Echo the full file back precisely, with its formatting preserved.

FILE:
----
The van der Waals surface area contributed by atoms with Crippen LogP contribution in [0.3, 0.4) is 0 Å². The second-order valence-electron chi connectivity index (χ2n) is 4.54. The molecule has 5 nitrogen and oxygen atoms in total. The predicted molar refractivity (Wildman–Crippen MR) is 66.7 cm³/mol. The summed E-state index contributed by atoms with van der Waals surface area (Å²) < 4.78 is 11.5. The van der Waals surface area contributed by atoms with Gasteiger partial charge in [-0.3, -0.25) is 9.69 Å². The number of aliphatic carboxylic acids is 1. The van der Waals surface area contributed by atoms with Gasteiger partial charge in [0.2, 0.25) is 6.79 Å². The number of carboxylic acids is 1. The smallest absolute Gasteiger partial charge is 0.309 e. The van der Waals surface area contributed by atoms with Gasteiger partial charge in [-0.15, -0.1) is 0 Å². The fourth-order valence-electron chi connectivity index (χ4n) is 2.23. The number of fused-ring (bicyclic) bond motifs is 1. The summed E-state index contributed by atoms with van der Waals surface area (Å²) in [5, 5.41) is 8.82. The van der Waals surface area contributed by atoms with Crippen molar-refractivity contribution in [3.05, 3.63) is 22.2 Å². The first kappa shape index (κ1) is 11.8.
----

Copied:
The van der Waals surface area contributed by atoms with Crippen LogP contribution in [0.3, 0.4) is 0 Å². The second-order valence-electron chi connectivity index (χ2n) is 4.54. The molecule has 5 nitrogen and oxygen atoms in total. The predicted molar refractivity (Wildman–Crippen MR) is 66.7 cm³/mol. The summed E-state index contributed by atoms with van der Waals surface area (Å²) < 4.78 is 11.5. The van der Waals surface area contributed by atoms with Gasteiger partial charge in [-0.3, -0.25) is 9.69 Å². The number of aliphatic carboxylic acids is 1. The van der Waals surface area contributed by atoms with Gasteiger partial charge in [0.2, 0.25) is 6.79 Å². The number of carboxylic acids is 1. The smallest absolute Gasteiger partial charge is 0.309 e. The van der Waals surface area contributed by atoms with Gasteiger partial charge in [-0.15, -0.1) is 0 Å². The fourth-order valence-electron chi connectivity index (χ4n) is 2.23. The number of fused-ring (bicyclic) bond motifs is 1. The summed E-state index contributed by atoms with van der Waals surface area (Å²) in [5, 5.41) is 8.82. The van der Waals surface area contributed by atoms with Crippen molar-refractivity contribution in [3.05, 3.63) is 22.2 Å². The first kappa shape index (κ1) is 11.8.